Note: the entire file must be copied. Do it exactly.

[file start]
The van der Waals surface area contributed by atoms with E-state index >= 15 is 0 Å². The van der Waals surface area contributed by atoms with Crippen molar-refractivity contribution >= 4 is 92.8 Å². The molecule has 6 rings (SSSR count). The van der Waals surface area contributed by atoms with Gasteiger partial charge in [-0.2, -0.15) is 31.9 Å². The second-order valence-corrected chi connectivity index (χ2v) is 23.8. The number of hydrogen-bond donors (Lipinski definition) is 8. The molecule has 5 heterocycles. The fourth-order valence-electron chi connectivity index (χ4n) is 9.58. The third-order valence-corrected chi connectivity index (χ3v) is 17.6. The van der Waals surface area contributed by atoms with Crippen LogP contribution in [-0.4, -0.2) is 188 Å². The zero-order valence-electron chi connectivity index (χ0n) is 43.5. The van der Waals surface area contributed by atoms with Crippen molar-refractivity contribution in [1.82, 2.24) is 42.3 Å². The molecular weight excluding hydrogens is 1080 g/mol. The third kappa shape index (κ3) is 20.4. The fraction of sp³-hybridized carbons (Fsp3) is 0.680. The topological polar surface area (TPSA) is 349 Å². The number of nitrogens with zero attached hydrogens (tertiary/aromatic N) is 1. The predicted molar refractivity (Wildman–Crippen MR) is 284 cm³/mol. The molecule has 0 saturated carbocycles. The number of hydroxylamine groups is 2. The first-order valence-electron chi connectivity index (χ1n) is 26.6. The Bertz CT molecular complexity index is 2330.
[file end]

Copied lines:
The van der Waals surface area contributed by atoms with E-state index >= 15 is 0 Å². The van der Waals surface area contributed by atoms with Crippen molar-refractivity contribution >= 4 is 92.8 Å². The molecule has 6 rings (SSSR count). The van der Waals surface area contributed by atoms with Gasteiger partial charge in [-0.2, -0.15) is 31.9 Å². The second-order valence-corrected chi connectivity index (χ2v) is 23.8. The number of hydrogen-bond donors (Lipinski definition) is 8. The molecule has 5 heterocycles. The fourth-order valence-electron chi connectivity index (χ4n) is 9.58. The third-order valence-corrected chi connectivity index (χ3v) is 17.6. The van der Waals surface area contributed by atoms with Crippen LogP contribution in [-0.4, -0.2) is 188 Å². The zero-order valence-electron chi connectivity index (χ0n) is 43.5. The van der Waals surface area contributed by atoms with Crippen molar-refractivity contribution in [1.82, 2.24) is 42.3 Å². The molecular weight excluding hydrogens is 1080 g/mol. The third kappa shape index (κ3) is 20.4. The fraction of sp³-hybridized carbons (Fsp3) is 0.680. The topological polar surface area (TPSA) is 349 Å². The number of nitrogens with zero attached hydrogens (tertiary/aromatic N) is 1. The predicted molar refractivity (Wildman–Crippen MR) is 284 cm³/mol. The molecule has 0 saturated carbocycles. The number of hydroxylamine groups is 2. The first-order valence-electron chi connectivity index (χ1n) is 26.6. The Bertz CT molecular complexity index is 2330.